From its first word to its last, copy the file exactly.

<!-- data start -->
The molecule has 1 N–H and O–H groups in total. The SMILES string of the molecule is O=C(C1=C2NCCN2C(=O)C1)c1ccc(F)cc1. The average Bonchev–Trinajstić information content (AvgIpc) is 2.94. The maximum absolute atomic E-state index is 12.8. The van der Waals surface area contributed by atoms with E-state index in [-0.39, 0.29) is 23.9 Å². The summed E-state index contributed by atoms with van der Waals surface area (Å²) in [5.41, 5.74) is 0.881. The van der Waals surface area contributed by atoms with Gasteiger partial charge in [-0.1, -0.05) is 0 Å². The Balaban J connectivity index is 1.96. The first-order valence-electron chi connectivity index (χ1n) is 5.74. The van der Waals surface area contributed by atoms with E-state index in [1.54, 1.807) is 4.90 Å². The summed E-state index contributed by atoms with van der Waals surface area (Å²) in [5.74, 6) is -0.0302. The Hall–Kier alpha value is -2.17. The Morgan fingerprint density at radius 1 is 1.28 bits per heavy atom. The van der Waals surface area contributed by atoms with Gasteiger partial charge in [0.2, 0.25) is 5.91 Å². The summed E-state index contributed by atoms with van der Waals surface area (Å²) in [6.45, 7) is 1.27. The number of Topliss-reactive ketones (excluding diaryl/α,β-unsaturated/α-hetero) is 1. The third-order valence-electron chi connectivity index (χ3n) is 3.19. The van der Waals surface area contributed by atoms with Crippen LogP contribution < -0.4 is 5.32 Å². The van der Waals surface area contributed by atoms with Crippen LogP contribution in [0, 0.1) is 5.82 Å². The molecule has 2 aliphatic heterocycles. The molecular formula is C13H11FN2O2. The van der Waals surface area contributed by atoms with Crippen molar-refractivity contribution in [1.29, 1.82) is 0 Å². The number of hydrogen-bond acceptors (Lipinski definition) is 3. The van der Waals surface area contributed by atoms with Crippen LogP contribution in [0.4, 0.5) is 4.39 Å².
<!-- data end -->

The molecule has 1 N–H and O–H groups in total. The SMILES string of the molecule is O=C(C1=C2NCCN2C(=O)C1)c1ccc(F)cc1. The average Bonchev–Trinajstić information content (AvgIpc) is 2.94. The maximum absolute atomic E-state index is 12.8. The van der Waals surface area contributed by atoms with E-state index in [-0.39, 0.29) is 23.9 Å². The summed E-state index contributed by atoms with van der Waals surface area (Å²) in [5.41, 5.74) is 0.881. The van der Waals surface area contributed by atoms with Gasteiger partial charge in [-0.1, -0.05) is 0 Å². The Balaban J connectivity index is 1.96. The first-order valence-electron chi connectivity index (χ1n) is 5.74. The van der Waals surface area contributed by atoms with E-state index in [1.54, 1.807) is 4.90 Å². The summed E-state index contributed by atoms with van der Waals surface area (Å²) in [5.74, 6) is -0.0302. The Hall–Kier alpha value is -2.17. The Morgan fingerprint density at radius 1 is 1.28 bits per heavy atom. The van der Waals surface area contributed by atoms with Gasteiger partial charge in [0.2, 0.25) is 5.91 Å². The summed E-state index contributed by atoms with van der Waals surface area (Å²) in [6.45, 7) is 1.27. The number of Topliss-reactive ketones (excluding diaryl/α,β-unsaturated/α-hetero) is 1. The third-order valence-electron chi connectivity index (χ3n) is 3.19. The van der Waals surface area contributed by atoms with Crippen LogP contribution < -0.4 is 5.32 Å². The van der Waals surface area contributed by atoms with Crippen LogP contribution in [0, 0.1) is 5.82 Å². The molecule has 2 aliphatic heterocycles. The molecular formula is C13H11FN2O2. The van der Waals surface area contributed by atoms with Crippen molar-refractivity contribution in [1.29, 1.82) is 0 Å². The number of hydrogen-bond acceptors (Lipinski definition) is 3. The van der Waals surface area contributed by atoms with Crippen LogP contribution in [0.4, 0.5) is 4.39 Å².